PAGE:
Thurmond was political legend

Lawmaker's views evolved during career

No political figure towered over the Augusta region over the past century more than Strom Thurmond, of Edgefield, S.C.


He served his people as a schoolteacher, coach, attorney, governor and judge.

Thurmond would go almost anywhere to meet and greet the people who kept electing him, and his offices were always legendary for their success in handling constituent requests.

When he died June 26, 2003, he was beloved by his friends and forgiven by his political foes.

Thurmond, who became the longest-serving senator in U.S. history, was born in Edgefield County a year before the Wright Brothers showed man the secret of powered flight.

He saw the nation go through two world wars and send the first man to the moon. He often found himself at center stage in a sometimes controversial public career.

Throughout his life, Thurmond, who once coached scholastic basketball in Edgefield County, watched his diet and exercised religiously.

After winning re-election to what was his final term in 1996, Thurmond told reporters the secrets of his longevity.

"I do 20 minutes of stretching, 20 minutes of calisthenics and 20 minutes of strengthening each day," he said. "I stay away from fried foods, and I only drink milk or fruit juices, nothing with caffeine."

And remain optimistic, he said, because "if you have a healthy mind, you will have a healthy body."

He also called his children every day because, "I think the most important thing in life is to be a good parent."

His father, John William Thurmond, once passed along similar advice in a letter to his son.

"Remember your God," his father advised. "Take care of your body and tax your nervous system as little as possible."

The elder Thurmond also suggested his son "think three times before you act and, if in doubt, don't act at all."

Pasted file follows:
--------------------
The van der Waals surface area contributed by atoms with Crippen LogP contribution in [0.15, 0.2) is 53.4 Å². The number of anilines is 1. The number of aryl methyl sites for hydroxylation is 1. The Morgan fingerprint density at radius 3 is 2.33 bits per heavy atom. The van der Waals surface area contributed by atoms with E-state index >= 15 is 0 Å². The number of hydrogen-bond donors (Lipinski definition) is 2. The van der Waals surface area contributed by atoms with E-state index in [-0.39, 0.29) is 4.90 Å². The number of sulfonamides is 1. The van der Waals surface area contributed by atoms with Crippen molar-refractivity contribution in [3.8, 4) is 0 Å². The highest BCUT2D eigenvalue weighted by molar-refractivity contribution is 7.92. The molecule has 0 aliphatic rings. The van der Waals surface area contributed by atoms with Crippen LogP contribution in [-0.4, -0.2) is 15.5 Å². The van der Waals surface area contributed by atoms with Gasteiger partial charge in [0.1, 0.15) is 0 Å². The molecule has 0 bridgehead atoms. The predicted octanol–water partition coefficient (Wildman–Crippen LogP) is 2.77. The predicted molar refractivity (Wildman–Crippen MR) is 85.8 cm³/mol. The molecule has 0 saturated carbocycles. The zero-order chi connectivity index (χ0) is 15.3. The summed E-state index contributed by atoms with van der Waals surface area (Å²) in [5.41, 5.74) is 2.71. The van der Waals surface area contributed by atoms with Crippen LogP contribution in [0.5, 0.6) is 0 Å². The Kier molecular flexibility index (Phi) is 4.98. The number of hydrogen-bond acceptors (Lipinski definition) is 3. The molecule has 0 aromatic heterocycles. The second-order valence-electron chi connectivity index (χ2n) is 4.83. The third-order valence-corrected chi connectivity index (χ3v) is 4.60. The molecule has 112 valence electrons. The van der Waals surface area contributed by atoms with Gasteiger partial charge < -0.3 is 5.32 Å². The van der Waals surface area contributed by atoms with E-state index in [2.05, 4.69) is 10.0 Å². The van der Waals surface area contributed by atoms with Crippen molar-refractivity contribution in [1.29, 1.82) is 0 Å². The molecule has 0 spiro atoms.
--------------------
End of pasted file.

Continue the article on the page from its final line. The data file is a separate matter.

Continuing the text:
As a staunch segregationist in the 1940s and '50s, Thurmond ran for president as a States' Rights Democrat, or "Dixiecrat," in 1948. His views on race and civil rights changed with the passage of time and the recognition of growing black power after the Voting Rights Act of 1965.

In 1970, he became the first Southern senator to hire a black person for his staff. In 1983, he was honored by the South Carolina Conference of Black Mayors.

"I don't believe black mayors could have done otherwise," said then-state Sen. I. DeQuincey Newman, who noted Thurmond had helped many small communities get grants and other federal aid.

Thurmond graduated from what was then Clemson College in 1923 and held more than two dozen honorary degrees. He got his law training by studying with his father in Edgefield.

"The Supreme Court listed the books you had to study," Thurmond said later. "I figured I could learn it much faster if I studied it myself and had him there at night to answer questions."

Thurmond would rise at 6 a.m. and study until 9 a.m., then go to his job as Edgefield County school superintendent. He would return home and study from 6:30 p.m. until 11 p.m.

He was admitted to the bar in 1930 and elected a circuit court judge eight years later.

Today, wrought-iron fencing surrounds Thurmond's grave and the family plot in Willowbrook Cemetery in Edgefield.